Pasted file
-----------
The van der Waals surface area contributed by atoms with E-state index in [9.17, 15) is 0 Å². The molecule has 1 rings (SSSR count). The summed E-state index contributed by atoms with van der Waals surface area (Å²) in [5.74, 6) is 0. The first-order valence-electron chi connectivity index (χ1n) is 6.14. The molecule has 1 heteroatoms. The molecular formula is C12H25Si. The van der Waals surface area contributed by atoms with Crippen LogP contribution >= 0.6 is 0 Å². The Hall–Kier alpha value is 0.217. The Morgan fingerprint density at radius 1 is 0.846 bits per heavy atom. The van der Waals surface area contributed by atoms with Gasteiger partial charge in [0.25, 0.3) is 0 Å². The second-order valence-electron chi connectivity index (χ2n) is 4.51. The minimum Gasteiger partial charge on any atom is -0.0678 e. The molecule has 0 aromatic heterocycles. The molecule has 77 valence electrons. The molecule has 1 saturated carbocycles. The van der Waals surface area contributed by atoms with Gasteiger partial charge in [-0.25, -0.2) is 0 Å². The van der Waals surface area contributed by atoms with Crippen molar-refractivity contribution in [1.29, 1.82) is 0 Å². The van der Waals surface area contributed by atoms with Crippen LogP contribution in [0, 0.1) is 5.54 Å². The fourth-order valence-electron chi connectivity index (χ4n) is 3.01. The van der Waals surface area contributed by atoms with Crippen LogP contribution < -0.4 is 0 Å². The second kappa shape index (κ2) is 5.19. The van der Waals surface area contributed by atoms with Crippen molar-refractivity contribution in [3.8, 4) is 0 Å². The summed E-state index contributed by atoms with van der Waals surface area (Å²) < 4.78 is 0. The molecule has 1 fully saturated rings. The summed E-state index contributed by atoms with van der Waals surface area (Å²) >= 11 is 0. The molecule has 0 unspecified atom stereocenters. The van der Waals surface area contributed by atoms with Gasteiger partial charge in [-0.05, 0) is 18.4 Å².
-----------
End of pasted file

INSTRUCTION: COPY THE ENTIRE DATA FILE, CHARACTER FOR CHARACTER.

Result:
The van der Waals surface area contributed by atoms with E-state index in [9.17, 15) is 0 Å². The molecule has 1 rings (SSSR count). The summed E-state index contributed by atoms with van der Waals surface area (Å²) in [5.74, 6) is 0. The first-order valence-electron chi connectivity index (χ1n) is 6.14. The molecule has 1 heteroatoms. The molecular formula is C12H25Si. The van der Waals surface area contributed by atoms with Crippen LogP contribution >= 0.6 is 0 Å². The Hall–Kier alpha value is 0.217. The Morgan fingerprint density at radius 1 is 0.846 bits per heavy atom. The van der Waals surface area contributed by atoms with Gasteiger partial charge in [0.25, 0.3) is 0 Å². The second-order valence-electron chi connectivity index (χ2n) is 4.51. The minimum Gasteiger partial charge on any atom is -0.0678 e. The molecule has 0 aromatic heterocycles. The molecule has 77 valence electrons. The molecule has 1 saturated carbocycles. The van der Waals surface area contributed by atoms with Gasteiger partial charge in [-0.25, -0.2) is 0 Å². The van der Waals surface area contributed by atoms with Crippen molar-refractivity contribution in [1.29, 1.82) is 0 Å². The van der Waals surface area contributed by atoms with Crippen LogP contribution in [0, 0.1) is 5.54 Å². The fourth-order valence-electron chi connectivity index (χ4n) is 3.01. The van der Waals surface area contributed by atoms with Crippen LogP contribution < -0.4 is 0 Å². The second kappa shape index (κ2) is 5.19. The van der Waals surface area contributed by atoms with Crippen molar-refractivity contribution in [3.8, 4) is 0 Å². The summed E-state index contributed by atoms with van der Waals surface area (Å²) < 4.78 is 0. The molecule has 1 fully saturated rings. The summed E-state index contributed by atoms with van der Waals surface area (Å²) >= 11 is 0. The molecule has 0 unspecified atom stereocenters. The van der Waals surface area contributed by atoms with Gasteiger partial charge in [-0.05, 0) is 18.4 Å².